TeachKind and PETA now want agricultural science (or FFA) programs removed from Marion County schools.

In a letter, PETA wrote:

Dear Principal Carson,

I’m writing as a fellow educator and on behalf of TeachKind, the humane education division of People for the Ethical Treatment of Animals (PETA), regarding disturbing reports that a Forest High School teacher drowned two raccoons and an opossum he suspected of killing a chicken used in the school’s agricultural science program in front of impressionable students. The blatant lack of empathy and disregard for life demonstrated in this alleged senseless act could desensitize students to violence, and they certainly have no place in a school. We applaud the district’s statement condemning the reported incident and urge you to take a further compassionate step.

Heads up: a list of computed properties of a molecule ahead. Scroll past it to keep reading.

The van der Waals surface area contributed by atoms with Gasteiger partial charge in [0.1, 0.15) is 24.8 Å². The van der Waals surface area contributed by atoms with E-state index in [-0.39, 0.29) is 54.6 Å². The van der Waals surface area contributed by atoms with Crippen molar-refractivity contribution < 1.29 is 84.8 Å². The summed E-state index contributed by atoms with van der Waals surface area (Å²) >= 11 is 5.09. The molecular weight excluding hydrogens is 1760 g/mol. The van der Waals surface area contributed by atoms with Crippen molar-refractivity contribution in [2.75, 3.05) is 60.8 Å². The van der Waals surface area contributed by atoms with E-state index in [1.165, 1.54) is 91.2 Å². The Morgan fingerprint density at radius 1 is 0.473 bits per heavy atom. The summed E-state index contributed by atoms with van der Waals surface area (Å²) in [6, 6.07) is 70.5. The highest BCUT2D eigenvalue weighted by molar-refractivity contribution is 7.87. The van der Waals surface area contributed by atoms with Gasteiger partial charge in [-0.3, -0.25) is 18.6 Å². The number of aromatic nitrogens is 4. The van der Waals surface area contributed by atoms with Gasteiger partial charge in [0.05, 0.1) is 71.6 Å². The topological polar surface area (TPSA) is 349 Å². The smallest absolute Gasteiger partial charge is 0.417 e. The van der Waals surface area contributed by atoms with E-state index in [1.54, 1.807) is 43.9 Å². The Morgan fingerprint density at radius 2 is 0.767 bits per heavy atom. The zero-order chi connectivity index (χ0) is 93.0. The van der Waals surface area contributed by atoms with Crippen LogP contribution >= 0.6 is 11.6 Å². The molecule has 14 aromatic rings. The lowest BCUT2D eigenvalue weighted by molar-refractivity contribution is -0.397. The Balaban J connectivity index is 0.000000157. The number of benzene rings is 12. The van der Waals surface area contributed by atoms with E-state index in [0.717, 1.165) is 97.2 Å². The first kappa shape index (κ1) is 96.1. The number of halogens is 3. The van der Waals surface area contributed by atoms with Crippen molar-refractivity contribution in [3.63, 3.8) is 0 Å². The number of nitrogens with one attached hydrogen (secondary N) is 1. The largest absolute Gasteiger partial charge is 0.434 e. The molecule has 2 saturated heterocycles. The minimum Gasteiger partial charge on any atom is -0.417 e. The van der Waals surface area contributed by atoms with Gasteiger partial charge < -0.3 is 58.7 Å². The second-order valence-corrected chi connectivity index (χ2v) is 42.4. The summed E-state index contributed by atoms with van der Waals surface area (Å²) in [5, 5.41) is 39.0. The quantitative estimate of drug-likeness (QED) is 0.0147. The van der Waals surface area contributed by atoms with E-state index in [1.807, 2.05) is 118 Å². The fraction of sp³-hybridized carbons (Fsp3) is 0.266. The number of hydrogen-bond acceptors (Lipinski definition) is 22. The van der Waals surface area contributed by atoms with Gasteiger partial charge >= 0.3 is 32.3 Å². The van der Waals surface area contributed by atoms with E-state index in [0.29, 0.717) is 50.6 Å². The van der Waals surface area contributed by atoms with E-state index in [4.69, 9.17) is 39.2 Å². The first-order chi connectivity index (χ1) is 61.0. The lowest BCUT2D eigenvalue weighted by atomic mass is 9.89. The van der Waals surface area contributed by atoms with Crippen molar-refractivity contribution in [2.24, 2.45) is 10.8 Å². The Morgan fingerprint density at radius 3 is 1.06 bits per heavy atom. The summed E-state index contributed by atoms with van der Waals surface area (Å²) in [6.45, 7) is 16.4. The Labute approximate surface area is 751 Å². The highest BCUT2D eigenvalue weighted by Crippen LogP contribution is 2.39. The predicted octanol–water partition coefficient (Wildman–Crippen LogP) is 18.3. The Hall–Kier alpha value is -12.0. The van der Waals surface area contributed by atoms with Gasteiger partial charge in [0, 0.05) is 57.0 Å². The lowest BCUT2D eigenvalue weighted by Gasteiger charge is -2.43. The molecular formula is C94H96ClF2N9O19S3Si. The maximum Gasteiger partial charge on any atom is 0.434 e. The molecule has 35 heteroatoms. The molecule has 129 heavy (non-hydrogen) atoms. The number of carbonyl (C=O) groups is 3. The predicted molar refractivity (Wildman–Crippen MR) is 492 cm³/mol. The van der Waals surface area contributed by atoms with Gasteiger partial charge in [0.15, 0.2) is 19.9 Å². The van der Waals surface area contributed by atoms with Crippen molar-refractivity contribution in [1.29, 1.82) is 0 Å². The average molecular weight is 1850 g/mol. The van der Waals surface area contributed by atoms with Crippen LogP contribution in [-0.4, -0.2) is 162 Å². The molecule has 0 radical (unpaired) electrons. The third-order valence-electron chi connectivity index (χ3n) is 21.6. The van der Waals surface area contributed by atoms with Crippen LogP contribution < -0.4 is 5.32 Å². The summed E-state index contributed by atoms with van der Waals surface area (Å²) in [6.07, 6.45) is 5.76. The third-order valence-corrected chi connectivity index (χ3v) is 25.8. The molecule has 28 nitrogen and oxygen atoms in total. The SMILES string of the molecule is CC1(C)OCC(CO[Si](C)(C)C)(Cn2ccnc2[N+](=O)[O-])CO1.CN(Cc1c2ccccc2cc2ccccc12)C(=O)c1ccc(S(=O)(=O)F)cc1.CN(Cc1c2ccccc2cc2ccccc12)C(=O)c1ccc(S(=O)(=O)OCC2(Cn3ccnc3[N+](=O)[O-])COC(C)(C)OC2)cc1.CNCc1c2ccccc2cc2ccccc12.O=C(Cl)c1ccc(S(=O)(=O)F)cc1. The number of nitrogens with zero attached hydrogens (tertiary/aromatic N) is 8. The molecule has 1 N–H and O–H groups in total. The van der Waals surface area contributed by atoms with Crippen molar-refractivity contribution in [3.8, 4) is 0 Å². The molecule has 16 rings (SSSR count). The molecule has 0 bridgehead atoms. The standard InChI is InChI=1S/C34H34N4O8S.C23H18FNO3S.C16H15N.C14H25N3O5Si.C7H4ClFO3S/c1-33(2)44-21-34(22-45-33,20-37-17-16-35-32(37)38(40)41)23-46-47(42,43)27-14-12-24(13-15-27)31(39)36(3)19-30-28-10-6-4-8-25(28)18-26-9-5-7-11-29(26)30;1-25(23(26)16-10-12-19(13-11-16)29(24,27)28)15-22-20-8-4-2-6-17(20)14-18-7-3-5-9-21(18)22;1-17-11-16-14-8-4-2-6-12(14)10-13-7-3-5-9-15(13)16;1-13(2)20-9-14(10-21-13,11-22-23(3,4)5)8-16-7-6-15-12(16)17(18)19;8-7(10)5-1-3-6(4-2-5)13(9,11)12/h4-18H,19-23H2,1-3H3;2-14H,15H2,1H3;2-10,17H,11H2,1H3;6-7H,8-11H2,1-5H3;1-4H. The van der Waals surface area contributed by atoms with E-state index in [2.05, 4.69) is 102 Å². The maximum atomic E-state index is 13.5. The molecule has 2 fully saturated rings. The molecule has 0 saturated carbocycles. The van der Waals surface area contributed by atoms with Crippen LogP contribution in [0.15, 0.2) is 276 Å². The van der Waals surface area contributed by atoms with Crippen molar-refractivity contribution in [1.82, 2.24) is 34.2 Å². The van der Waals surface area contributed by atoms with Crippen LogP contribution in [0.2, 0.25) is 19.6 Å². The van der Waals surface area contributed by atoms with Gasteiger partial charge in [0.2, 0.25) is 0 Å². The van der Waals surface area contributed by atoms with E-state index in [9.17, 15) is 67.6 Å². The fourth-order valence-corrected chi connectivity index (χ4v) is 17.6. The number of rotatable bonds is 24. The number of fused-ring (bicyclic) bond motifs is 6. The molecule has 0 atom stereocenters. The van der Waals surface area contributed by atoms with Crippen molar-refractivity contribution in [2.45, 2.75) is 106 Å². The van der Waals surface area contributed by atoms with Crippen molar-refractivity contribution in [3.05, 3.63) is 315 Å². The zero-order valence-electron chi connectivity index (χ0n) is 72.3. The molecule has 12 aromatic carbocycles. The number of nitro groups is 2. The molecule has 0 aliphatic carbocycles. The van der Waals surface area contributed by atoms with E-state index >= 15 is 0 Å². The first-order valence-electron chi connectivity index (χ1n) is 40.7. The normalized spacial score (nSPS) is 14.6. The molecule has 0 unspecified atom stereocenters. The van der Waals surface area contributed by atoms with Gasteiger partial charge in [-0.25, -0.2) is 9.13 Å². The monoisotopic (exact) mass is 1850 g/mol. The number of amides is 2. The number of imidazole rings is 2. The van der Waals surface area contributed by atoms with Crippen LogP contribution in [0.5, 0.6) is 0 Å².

In light of that teacher’s retirement, now is the perfect time to implement a commonsense approach to teaching empathy and compassion for all animals. As you may know, the animals in agricultural science (or FFA) programs are typically destined to be sold at auction for slaughter or to be used as “breeders” and likely sent to slaughter later, once they’re no longer profitable. These programs teach teens the dangerous message that it’s acceptable to send animals—whom they’ve likely cared for and bonded with for months—to violent, terrifying deaths at slaughterhouses.

Agricultural programs that use live animals foster callousness toward living beings and force young people to disconnect emotionally from the very animals they are meant to care for, which is extremely harmful. Although the death of the chicken was no doubt upsetting for the students and apparently the teacher involved in this incident, the bird would ultimately have been condemned to a similar fate in the FFA program—albeit at the hands of humans rather than a natural predator.